Throughout history, longevity and eternal life have been the ultimate goal of humanity. From the king of the ancient Chinese Qin dynasty to the European alchemists during the medieval age, countless people have devoted their lives to unveil the secrets of immortality.
Although none of such efforts have been proven to grant eternal life, nowadays, modern scientists succeeded to elongate the lifespan of simple organisms, such as worms and flies, by a considerable amount with meticulous manipulation of our genes. Among many of those studies, there have been three main methods that held their significance even in the human body.
Most notably, the Scripps Research team discovered that the disruption of enzymatic pathways by small molecules can affect the lifespan of an organism. The team used Caenorhabditis elegans, a type of a roundworm, to test their hypothesis.
According to Benjamin Cravatt, Gilula Chair of Chemical Biology at Scripps Research, C.elegans worms were used for their experiment due to their relatively short lifespans (typically lives only a few weeks). Cravatt’s research involved about 100 compounds that were known to inhibit serine hydrolases in mammals.
In his experiment, Cravatt used each of the 100 molecules to block the enzymatic pathway and observed their effects on the lifespan of the C.elegans. When the team treated the worms that were 1 day into adulthood with the inhibiting compounds, they found that some of the compounds extended the average lifespan of the worm by at least 15%, according to Alice Chen, a graduate student in the Cravatt lab.
Chen elaborated that among the compounds, a carbamate compound called JZL 184, even extended the lifespan by 45% when treated at the optimal dose. Through further analysis, the team concluded that JZL 184 extended the worms’ lifespan by inhibiting fatty acid amide hydrolase 4(FAAH-4), which is known to break down a molecule called 2-AG, a molecule linked to aging in mammals.
What’s fascinating about this finding is that monoacylglycerol lipase was not present in C.elegans worms. MAGL usually breaks down the 2-AG molecules in mammals, but in the case of Chen’s experiment, FAAH-4 substituted the role of MAGL.
While the findings only apply to C.elegans worms as of now, the team stated that the FAAH-4 and 2-AG pathways will suggest a new path in extending human life.
In addition, a research team led by David Sinclair, assistant professor of pathology at HMS, found that calorie regulation extends the lifespan of yeast cells. According to Sinclair, the PNC1 protein regulates a vitamin called nicotinamide, which is an inhibitor of the Sir2 molecule. Sinclair further hypothesized that since Sir2 typically extends the lifespan of yeast cells by stabilizing the ribosomal DNA, the regulation of nicotinamide, which is its inhibitor, will consequently prolong the organism’s lifespan.
While the team believed that such a regulation process was initiated by the severe calorie restriction in yeast cells, they later discovered that calorie restriction had no impact on the Sir2 level. Thus, Sinclair’s team tested the effect of the molecule NAD on PNC1 levels to confirm that NAD was responsible for altering the Sir2 level. It turned out: NAD had no effect on the PNC1 level.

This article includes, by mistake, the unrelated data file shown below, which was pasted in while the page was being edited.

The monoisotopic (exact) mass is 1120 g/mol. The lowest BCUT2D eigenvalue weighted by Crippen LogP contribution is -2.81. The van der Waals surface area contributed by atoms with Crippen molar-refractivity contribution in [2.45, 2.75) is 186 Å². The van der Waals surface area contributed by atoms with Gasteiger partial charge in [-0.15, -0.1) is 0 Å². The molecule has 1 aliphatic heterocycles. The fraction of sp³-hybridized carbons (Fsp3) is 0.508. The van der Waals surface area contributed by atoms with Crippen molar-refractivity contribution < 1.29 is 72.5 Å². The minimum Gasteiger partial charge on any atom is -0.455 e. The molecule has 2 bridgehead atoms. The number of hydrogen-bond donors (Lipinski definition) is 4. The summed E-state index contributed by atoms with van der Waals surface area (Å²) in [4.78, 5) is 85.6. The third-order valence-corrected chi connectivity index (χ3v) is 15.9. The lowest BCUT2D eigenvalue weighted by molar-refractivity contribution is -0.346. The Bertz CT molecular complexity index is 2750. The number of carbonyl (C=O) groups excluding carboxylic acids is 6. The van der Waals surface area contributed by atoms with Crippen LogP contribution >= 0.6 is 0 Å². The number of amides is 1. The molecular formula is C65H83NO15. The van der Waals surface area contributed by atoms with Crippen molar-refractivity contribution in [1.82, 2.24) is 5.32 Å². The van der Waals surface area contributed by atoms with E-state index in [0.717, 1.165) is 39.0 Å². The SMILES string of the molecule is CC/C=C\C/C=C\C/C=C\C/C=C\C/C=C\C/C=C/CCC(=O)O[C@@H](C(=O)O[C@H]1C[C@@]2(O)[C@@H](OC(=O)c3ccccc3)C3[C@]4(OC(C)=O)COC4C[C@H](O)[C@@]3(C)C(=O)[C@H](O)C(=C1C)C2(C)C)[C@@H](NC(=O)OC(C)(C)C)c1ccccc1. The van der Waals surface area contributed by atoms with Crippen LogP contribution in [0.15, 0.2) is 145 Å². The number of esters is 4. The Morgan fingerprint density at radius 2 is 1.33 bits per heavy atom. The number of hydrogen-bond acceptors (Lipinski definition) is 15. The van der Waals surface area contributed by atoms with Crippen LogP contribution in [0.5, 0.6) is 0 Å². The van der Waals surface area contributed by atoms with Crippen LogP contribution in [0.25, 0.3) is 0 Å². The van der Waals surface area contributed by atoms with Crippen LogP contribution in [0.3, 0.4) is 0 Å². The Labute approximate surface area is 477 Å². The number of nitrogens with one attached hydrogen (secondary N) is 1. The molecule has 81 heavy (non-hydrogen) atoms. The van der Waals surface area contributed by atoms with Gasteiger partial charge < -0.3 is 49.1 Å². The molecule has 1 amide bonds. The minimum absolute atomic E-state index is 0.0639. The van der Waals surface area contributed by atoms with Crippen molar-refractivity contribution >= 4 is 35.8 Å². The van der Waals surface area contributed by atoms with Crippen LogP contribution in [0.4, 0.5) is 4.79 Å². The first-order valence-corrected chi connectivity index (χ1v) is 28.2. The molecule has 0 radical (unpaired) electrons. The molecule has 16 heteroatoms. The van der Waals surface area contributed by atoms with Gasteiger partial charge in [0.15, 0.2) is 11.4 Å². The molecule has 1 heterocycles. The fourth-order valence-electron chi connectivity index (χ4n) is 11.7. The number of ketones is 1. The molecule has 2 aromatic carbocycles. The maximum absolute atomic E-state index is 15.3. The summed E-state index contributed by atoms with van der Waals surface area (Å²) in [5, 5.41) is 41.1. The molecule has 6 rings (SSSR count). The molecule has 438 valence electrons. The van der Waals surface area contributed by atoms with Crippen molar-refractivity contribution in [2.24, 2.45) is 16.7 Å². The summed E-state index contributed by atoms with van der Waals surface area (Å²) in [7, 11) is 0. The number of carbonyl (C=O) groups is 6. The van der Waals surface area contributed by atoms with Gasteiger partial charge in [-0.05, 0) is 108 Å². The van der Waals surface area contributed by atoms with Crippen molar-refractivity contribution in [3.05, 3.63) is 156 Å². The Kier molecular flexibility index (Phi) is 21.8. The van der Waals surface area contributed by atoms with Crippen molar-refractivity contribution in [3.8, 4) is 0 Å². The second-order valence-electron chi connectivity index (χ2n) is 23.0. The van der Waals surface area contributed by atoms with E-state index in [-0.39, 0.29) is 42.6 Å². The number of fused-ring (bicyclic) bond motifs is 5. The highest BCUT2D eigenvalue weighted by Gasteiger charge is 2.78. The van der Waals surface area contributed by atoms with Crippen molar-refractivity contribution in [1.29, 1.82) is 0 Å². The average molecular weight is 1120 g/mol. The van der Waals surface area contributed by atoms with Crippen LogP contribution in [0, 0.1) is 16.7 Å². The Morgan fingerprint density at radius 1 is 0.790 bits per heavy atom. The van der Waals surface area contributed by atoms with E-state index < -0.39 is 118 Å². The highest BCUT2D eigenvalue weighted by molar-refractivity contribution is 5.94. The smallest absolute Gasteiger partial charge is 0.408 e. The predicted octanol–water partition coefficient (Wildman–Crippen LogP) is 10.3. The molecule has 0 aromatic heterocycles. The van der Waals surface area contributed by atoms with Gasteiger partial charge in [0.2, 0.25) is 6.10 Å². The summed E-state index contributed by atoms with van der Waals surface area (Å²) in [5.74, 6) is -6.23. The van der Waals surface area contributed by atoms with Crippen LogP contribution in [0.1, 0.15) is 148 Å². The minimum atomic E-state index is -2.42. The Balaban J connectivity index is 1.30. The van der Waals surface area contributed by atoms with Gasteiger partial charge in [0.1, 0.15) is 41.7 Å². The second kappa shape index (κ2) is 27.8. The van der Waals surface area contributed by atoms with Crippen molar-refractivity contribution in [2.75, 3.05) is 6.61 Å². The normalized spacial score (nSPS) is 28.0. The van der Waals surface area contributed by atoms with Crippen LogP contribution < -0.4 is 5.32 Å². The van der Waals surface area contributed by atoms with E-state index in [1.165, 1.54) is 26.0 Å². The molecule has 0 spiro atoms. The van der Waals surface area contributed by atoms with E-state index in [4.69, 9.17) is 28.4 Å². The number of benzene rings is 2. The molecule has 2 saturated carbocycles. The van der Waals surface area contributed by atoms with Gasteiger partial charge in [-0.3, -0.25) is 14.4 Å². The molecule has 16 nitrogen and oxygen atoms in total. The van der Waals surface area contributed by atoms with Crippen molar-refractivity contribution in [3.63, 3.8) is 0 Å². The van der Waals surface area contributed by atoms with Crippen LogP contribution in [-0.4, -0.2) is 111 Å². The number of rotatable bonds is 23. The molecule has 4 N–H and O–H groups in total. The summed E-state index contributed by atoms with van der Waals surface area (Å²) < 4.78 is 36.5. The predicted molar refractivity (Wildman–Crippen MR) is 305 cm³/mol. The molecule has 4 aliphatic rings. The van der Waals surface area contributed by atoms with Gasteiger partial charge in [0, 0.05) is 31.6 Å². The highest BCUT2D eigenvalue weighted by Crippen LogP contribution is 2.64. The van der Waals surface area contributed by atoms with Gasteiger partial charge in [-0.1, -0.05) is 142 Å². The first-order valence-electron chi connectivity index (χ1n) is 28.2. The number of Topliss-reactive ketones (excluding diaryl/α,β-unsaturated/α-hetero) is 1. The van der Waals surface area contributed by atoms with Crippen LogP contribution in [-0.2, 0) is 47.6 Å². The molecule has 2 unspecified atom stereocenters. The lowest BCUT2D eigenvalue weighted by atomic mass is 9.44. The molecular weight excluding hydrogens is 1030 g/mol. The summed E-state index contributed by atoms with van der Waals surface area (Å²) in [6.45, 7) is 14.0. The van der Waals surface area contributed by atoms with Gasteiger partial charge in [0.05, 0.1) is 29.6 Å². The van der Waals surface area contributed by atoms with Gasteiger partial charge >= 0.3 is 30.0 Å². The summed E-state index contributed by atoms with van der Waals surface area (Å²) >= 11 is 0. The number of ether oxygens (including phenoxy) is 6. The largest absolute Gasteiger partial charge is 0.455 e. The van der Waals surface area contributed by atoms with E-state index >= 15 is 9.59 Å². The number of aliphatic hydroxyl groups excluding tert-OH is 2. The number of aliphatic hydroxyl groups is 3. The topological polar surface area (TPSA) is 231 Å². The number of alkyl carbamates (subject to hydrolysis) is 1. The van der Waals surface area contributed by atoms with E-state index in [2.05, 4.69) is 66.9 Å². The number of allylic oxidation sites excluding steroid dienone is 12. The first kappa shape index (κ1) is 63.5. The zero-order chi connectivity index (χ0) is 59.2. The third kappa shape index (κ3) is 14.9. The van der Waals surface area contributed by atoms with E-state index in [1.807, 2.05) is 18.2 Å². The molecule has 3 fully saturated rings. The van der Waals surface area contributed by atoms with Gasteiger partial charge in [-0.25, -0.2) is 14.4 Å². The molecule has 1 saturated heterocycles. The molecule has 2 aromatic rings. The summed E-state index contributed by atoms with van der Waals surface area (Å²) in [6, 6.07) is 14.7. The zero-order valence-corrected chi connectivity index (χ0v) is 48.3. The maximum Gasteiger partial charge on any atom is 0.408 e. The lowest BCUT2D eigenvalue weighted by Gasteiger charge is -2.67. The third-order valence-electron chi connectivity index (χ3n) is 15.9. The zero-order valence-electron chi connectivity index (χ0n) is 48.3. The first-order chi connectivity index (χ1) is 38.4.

Undeterred, with more in-depth analysis, the team finally reached the conclusion that nicotinamide, which is one of the products of the reaction between Sir2 and NAD, was responsible for the change in Sir2 level. Based on the correlation they found between Sir2 level and nicotinamide facilitated by calorie restriction, Sinclair’s team is now investigating human genes that play the same role as PNC1, according to Harvard Medical School.
Finally, the research team led by John Tower, professor of biological sciences at the University of Southern California, found that the drug mifepristone extends the lives of female flies that have mated.
Before the experiment, Tower had set a premise that the sex peptide in female flies from male flies reduces the lifespan of the female flies as it causes inflammation. In his study, he and his colleagues discovered that the drug mifepristone, also called RU-486, blocked the effects of the sex peptide during reproduction, which retained the female flies’ health and thus extended their lifespan.
What played the most significant role in the reaction was, according to Tower, a molecule called the Juvenile hormone.
According to Tower’s research team, the juvenile hormone is responsible for the growth and development of fruit flies throughout their life. The sex peptide, they elaborated, boosts the effect of the juvenile hormone, which causes harmful inflammation in the flies’ body and enervates the male flies by shifting the metabolic pathways.
Therefore, the inhibition of the sex peptide by mifepristone also regulates the level of juvenile hormone, consequently extending the lifespan of the flies. With their further testing of the drug on C.elegans, which has similar genes as those of humans, Tower suggested that their findings may be applicable to extending the lives of humans.
The life-extending technology is still in its burgeoning stage, as it only applies to simple organisms, such as worms and flies. However, while eternal life still seems improbable, humanity will proceed one step further to unveiling the secrets of longevity with scientists’ perpetual efforts.